User experience–also known as UX–is often referred to as the sum of all interactions with a brand’s products and services. In today’s connected marketplace, having a successful UX is often understood as a natural complement to a strong brand: brand values should inform the quality and distinctiveness of the UX, and vice versa.
Just as Fortune 500 companies invested heavily to create a “brand-centric” internal culture, they are now busy becoming “UX-centric,” and for good reason. As companies like Apple, or more recently Google, have illustrated, not only does UX “sell,” but it can also make the difference between a company whose products are coveted and one whose products are bought or used out of mere necessity or utility.
The design community has done its fair share to shape a UX-centric product-development culture, and in the last ten years, the practice of UX design–also often labeled with the same “UX” acronym–has arisen in parallel with the market relevance of UX itself. Even though the term “experience” and the expression “user experience” have both been abused to the point of sounding like yesterday’s tired buzzwords, it is hard to deny that the rise of a UX design community has done wonders to improve the perceived quality of many recent products and services.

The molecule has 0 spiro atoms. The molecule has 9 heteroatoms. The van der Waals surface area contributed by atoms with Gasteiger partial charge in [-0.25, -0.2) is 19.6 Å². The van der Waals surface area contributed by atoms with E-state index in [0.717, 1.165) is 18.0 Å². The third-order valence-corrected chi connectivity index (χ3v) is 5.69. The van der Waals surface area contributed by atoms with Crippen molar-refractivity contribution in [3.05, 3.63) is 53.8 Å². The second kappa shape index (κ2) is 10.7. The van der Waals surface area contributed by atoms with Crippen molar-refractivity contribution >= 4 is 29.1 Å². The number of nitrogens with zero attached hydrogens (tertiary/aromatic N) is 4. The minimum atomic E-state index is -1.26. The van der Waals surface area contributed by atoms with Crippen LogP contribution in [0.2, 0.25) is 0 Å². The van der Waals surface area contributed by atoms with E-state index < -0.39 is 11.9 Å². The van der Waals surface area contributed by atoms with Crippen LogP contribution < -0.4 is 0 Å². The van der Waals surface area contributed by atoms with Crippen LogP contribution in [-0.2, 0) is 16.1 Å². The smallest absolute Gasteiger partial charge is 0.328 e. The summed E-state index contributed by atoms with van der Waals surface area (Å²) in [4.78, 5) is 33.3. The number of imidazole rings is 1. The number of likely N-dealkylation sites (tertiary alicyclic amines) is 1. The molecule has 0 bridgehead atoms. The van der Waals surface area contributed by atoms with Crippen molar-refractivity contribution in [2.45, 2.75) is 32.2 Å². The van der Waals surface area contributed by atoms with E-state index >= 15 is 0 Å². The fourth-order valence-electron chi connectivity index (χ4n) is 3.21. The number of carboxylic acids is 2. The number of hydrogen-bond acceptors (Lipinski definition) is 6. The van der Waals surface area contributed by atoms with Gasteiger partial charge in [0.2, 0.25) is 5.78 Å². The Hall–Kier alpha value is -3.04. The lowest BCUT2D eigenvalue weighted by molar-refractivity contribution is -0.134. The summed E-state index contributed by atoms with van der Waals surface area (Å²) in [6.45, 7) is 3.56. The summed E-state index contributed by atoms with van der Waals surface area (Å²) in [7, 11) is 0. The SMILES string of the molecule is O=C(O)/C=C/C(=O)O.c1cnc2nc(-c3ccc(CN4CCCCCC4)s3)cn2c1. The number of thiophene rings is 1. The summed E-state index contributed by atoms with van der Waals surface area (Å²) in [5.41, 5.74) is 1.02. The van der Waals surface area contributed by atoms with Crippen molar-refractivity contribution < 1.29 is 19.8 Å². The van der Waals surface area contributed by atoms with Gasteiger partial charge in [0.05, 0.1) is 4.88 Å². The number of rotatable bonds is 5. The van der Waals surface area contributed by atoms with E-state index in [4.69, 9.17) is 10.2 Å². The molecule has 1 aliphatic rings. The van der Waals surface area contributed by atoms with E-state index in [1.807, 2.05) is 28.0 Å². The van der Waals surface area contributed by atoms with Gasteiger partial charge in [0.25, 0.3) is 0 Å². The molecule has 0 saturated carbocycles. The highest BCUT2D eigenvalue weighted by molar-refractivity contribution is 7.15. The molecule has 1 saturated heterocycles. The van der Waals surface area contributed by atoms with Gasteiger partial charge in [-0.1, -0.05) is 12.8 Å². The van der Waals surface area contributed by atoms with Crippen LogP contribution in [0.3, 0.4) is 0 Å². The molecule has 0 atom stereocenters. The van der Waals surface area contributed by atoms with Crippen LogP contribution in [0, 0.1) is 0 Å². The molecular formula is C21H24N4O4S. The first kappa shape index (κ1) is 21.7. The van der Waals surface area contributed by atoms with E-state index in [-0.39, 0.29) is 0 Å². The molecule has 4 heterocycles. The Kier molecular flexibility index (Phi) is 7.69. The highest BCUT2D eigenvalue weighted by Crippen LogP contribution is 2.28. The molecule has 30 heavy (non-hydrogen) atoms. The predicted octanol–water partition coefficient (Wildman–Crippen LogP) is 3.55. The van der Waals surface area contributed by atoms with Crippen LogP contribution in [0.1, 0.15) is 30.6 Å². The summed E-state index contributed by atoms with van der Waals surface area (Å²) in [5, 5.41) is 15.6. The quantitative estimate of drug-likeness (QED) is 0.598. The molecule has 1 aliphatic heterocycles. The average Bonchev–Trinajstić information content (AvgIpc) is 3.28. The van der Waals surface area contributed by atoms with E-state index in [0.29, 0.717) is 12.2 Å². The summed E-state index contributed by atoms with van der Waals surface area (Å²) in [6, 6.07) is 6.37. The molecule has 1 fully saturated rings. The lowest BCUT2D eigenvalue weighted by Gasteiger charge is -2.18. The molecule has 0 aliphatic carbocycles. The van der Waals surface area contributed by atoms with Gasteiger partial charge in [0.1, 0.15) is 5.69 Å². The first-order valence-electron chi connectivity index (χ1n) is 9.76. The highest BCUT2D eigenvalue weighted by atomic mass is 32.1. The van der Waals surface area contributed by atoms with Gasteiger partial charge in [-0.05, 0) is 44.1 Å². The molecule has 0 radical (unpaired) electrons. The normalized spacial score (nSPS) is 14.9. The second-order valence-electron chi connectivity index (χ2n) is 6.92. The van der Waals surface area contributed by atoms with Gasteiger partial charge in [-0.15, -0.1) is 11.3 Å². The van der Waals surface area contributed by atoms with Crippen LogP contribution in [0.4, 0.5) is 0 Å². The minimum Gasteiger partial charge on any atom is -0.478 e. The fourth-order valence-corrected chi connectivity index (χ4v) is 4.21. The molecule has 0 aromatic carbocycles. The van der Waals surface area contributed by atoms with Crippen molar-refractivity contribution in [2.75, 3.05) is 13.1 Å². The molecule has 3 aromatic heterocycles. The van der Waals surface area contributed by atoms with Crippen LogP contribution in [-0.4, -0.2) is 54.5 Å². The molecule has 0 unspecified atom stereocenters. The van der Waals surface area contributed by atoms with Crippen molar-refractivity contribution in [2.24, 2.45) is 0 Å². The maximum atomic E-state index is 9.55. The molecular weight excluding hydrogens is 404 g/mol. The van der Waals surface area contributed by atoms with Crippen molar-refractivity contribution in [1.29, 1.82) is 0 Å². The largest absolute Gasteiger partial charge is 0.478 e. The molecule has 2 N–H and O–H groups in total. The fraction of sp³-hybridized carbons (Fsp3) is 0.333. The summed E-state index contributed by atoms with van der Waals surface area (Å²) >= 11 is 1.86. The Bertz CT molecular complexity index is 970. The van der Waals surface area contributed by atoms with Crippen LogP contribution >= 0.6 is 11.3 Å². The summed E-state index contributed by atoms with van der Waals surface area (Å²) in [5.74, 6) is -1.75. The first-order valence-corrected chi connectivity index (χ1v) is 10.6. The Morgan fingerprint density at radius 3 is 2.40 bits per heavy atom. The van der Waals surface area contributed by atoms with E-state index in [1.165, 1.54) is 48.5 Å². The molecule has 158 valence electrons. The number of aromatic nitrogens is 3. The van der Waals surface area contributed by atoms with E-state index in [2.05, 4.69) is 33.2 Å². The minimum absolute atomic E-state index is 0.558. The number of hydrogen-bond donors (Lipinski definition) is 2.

The connected nature (i.e., online or networked capabilities) of most of the products and services conceived today creates a complex system of relationships and interactions.
Consider for example any of today’s multichannel services, for example the typical entertainment platform provided by broadcasters, such as Comcast or telecommunication companies such as Vodafone. The customers of these companies today have access to an increasing number of access points: TV user interfaces, physical set-top boxes and remote controls, mobile and tablet applications and web-based services. All of these “last inch” points of contact with one’s personal entertainment system–or service “touchpoints” in service design parlance–can be assembled together in a sequence of interactions. In other words, end-users can string them together ad hoc to achieve their desired objectives in the way they prefer. The experience of “renting and watching a movie” can thus nowadays start from a physical store, a website, a smart TV widget, or a tablet application, and come to be fulfilled on a TV, on a smartphone, on a dedicated media player, or on the same tablet app it maybe started from.